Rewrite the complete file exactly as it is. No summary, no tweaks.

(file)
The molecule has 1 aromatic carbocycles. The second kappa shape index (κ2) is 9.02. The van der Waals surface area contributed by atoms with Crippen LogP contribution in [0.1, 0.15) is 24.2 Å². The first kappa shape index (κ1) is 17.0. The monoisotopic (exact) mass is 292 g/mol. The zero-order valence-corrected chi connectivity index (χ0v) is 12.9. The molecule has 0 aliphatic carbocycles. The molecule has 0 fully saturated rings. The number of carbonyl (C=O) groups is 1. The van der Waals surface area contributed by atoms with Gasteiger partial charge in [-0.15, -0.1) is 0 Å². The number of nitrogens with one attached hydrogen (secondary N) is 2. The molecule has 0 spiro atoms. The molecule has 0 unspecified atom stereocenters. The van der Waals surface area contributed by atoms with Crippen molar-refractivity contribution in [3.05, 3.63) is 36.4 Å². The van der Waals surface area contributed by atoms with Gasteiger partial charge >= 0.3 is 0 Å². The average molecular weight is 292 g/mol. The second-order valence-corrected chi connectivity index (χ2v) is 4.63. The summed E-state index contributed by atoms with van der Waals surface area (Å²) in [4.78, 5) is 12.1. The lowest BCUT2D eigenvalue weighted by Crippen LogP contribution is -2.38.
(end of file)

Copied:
The molecule has 1 aromatic carbocycles. The second kappa shape index (κ2) is 9.02. The van der Waals surface area contributed by atoms with Crippen LogP contribution in [0.1, 0.15) is 24.2 Å². The first kappa shape index (κ1) is 17.0. The monoisotopic (exact) mass is 292 g/mol. The zero-order valence-corrected chi connectivity index (χ0v) is 12.9. The molecule has 0 aliphatic carbocycles. The molecule has 0 fully saturated rings. The number of carbonyl (C=O) groups is 1. The van der Waals surface area contributed by atoms with Gasteiger partial charge in [-0.15, -0.1) is 0 Å². The number of nitrogens with one attached hydrogen (secondary N) is 2. The molecule has 0 spiro atoms. The molecule has 0 unspecified atom stereocenters. The van der Waals surface area contributed by atoms with Crippen molar-refractivity contribution in [3.05, 3.63) is 36.4 Å². The van der Waals surface area contributed by atoms with Gasteiger partial charge >= 0.3 is 0 Å². The average molecular weight is 292 g/mol. The second-order valence-corrected chi connectivity index (χ2v) is 4.63. The summed E-state index contributed by atoms with van der Waals surface area (Å²) in [4.78, 5) is 12.1. The lowest BCUT2D eigenvalue weighted by Crippen LogP contribution is -2.38.